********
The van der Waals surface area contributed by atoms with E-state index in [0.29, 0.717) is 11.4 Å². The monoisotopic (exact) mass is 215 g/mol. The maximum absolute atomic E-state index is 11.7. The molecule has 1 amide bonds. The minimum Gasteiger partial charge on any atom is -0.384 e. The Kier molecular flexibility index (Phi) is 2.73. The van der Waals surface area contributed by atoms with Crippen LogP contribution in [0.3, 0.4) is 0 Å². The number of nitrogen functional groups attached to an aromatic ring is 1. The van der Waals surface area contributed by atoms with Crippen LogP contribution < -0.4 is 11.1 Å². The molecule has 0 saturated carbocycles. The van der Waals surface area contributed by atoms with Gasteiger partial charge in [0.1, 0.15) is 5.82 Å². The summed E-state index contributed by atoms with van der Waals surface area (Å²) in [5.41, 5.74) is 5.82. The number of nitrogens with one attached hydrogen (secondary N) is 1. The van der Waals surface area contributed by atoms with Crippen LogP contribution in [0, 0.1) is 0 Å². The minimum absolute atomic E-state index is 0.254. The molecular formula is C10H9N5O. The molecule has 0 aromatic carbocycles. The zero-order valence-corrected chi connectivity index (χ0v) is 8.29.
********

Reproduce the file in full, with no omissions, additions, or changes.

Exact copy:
The van der Waals surface area contributed by atoms with E-state index in [0.29, 0.717) is 11.4 Å². The monoisotopic (exact) mass is 215 g/mol. The maximum absolute atomic E-state index is 11.7. The molecule has 1 amide bonds. The minimum Gasteiger partial charge on any atom is -0.384 e. The Kier molecular flexibility index (Phi) is 2.73. The van der Waals surface area contributed by atoms with Crippen LogP contribution in [0.3, 0.4) is 0 Å². The number of nitrogen functional groups attached to an aromatic ring is 1. The van der Waals surface area contributed by atoms with Crippen LogP contribution < -0.4 is 11.1 Å². The molecule has 0 saturated carbocycles. The van der Waals surface area contributed by atoms with Gasteiger partial charge in [0.1, 0.15) is 5.82 Å². The summed E-state index contributed by atoms with van der Waals surface area (Å²) in [5.41, 5.74) is 5.82. The number of nitrogens with one attached hydrogen (secondary N) is 1. The van der Waals surface area contributed by atoms with Crippen LogP contribution in [0, 0.1) is 0 Å². The minimum absolute atomic E-state index is 0.254. The molecular formula is C10H9N5O. The molecule has 0 aromatic carbocycles. The zero-order valence-corrected chi connectivity index (χ0v) is 8.29.